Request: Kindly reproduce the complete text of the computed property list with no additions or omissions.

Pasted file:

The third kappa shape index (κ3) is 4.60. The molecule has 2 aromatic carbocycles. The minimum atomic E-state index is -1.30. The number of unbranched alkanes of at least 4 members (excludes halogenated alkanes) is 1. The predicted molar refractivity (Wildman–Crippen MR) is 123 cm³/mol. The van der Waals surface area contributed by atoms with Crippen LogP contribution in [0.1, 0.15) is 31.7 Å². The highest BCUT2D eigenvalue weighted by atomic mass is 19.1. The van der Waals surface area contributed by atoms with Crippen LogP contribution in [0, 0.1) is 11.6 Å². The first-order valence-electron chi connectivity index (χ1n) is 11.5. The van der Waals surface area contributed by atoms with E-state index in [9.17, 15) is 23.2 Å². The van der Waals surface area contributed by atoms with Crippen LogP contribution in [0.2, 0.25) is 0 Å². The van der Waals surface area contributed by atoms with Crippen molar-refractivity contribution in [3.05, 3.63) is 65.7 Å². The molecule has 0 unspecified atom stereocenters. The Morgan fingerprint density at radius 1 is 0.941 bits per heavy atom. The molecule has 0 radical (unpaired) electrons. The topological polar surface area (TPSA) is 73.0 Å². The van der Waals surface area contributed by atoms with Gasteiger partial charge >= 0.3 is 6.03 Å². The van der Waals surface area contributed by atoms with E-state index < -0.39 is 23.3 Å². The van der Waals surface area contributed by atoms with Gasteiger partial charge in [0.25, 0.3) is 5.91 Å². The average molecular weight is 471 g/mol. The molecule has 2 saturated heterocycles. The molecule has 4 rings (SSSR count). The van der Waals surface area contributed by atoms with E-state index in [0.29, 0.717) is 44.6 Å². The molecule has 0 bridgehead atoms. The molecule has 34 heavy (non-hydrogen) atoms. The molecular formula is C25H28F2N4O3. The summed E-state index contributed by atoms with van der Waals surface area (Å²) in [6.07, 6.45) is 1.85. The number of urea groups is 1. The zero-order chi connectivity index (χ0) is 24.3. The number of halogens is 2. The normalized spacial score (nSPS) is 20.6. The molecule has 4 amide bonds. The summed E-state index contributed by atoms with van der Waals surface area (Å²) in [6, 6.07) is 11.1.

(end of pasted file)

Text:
The third kappa shape index (κ3) is 4.60. The molecule has 2 aromatic carbocycles. The minimum atomic E-state index is -1.30. The number of unbranched alkanes of at least 4 members (excludes halogenated alkanes) is 1. The predicted molar refractivity (Wildman–Crippen MR) is 123 cm³/mol. The van der Waals surface area contributed by atoms with Crippen LogP contribution in [0.1, 0.15) is 31.7 Å². The highest BCUT2D eigenvalue weighted by atomic mass is 19.1. The van der Waals surface area contributed by atoms with Crippen LogP contribution in [0, 0.1) is 11.6 Å². The first-order valence-electron chi connectivity index (χ1n) is 11.5. The van der Waals surface area contributed by atoms with E-state index in [9.17, 15) is 23.2 Å². The van der Waals surface area contributed by atoms with Crippen LogP contribution in [0.2, 0.25) is 0 Å². The van der Waals surface area contributed by atoms with Crippen molar-refractivity contribution in [3.05, 3.63) is 65.7 Å². The molecule has 0 unspecified atom stereocenters. The Morgan fingerprint density at radius 1 is 0.941 bits per heavy atom. The molecule has 0 radical (unpaired) electrons. The topological polar surface area (TPSA) is 73.0 Å². The van der Waals surface area contributed by atoms with Gasteiger partial charge >= 0.3 is 6.03 Å². The van der Waals surface area contributed by atoms with E-state index < -0.39 is 23.3 Å². The van der Waals surface area contributed by atoms with Gasteiger partial charge in [0.25, 0.3) is 5.91 Å². The average molecular weight is 471 g/mol. The molecule has 2 saturated heterocycles. The molecule has 4 rings (SSSR count). The van der Waals surface area contributed by atoms with E-state index in [0.29, 0.717) is 44.6 Å². The molecule has 0 bridgehead atoms. The molecule has 34 heavy (non-hydrogen) atoms. The molecular formula is C25H28F2N4O3. The summed E-state index contributed by atoms with van der Waals surface area (Å²) in [6.07, 6.45) is 1.85. The number of urea groups is 1. The zero-order chi connectivity index (χ0) is 24.3. The number of halogens is 2. The normalized spacial score (nSPS) is 20.6. The molecule has 4 amide bonds. The summed E-state index contributed by atoms with van der Waals surface area (Å²) in [6, 6.07) is 11.1.